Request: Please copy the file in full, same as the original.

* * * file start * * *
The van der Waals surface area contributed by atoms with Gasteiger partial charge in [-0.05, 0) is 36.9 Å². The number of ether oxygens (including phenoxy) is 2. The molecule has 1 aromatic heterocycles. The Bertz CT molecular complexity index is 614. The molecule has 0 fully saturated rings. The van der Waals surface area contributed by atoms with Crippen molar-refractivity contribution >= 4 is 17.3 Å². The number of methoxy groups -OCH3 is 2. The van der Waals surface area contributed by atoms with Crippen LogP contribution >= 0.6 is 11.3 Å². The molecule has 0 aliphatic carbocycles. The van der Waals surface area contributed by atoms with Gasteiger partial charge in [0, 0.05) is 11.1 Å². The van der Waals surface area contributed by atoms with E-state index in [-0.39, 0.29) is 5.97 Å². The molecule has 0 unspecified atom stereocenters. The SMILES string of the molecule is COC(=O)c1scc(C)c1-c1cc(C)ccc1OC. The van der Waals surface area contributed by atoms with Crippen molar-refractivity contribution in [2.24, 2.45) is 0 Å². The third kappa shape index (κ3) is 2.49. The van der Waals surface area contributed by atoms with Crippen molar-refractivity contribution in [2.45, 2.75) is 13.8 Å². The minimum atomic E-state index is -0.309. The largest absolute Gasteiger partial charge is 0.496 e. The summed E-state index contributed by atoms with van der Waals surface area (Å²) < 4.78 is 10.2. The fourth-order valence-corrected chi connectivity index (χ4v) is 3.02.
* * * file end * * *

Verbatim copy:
The van der Waals surface area contributed by atoms with Gasteiger partial charge in [-0.05, 0) is 36.9 Å². The number of ether oxygens (including phenoxy) is 2. The molecule has 1 aromatic heterocycles. The Bertz CT molecular complexity index is 614. The molecule has 0 fully saturated rings. The van der Waals surface area contributed by atoms with Crippen molar-refractivity contribution >= 4 is 17.3 Å². The number of methoxy groups -OCH3 is 2. The van der Waals surface area contributed by atoms with Crippen LogP contribution >= 0.6 is 11.3 Å². The molecule has 0 aliphatic carbocycles. The van der Waals surface area contributed by atoms with Gasteiger partial charge in [0, 0.05) is 11.1 Å². The van der Waals surface area contributed by atoms with E-state index in [-0.39, 0.29) is 5.97 Å². The molecule has 0 unspecified atom stereocenters. The SMILES string of the molecule is COC(=O)c1scc(C)c1-c1cc(C)ccc1OC. The van der Waals surface area contributed by atoms with Crippen molar-refractivity contribution in [2.24, 2.45) is 0 Å². The third kappa shape index (κ3) is 2.49. The van der Waals surface area contributed by atoms with Crippen molar-refractivity contribution in [2.45, 2.75) is 13.8 Å². The minimum atomic E-state index is -0.309. The largest absolute Gasteiger partial charge is 0.496 e. The summed E-state index contributed by atoms with van der Waals surface area (Å²) < 4.78 is 10.2. The fourth-order valence-corrected chi connectivity index (χ4v) is 3.02.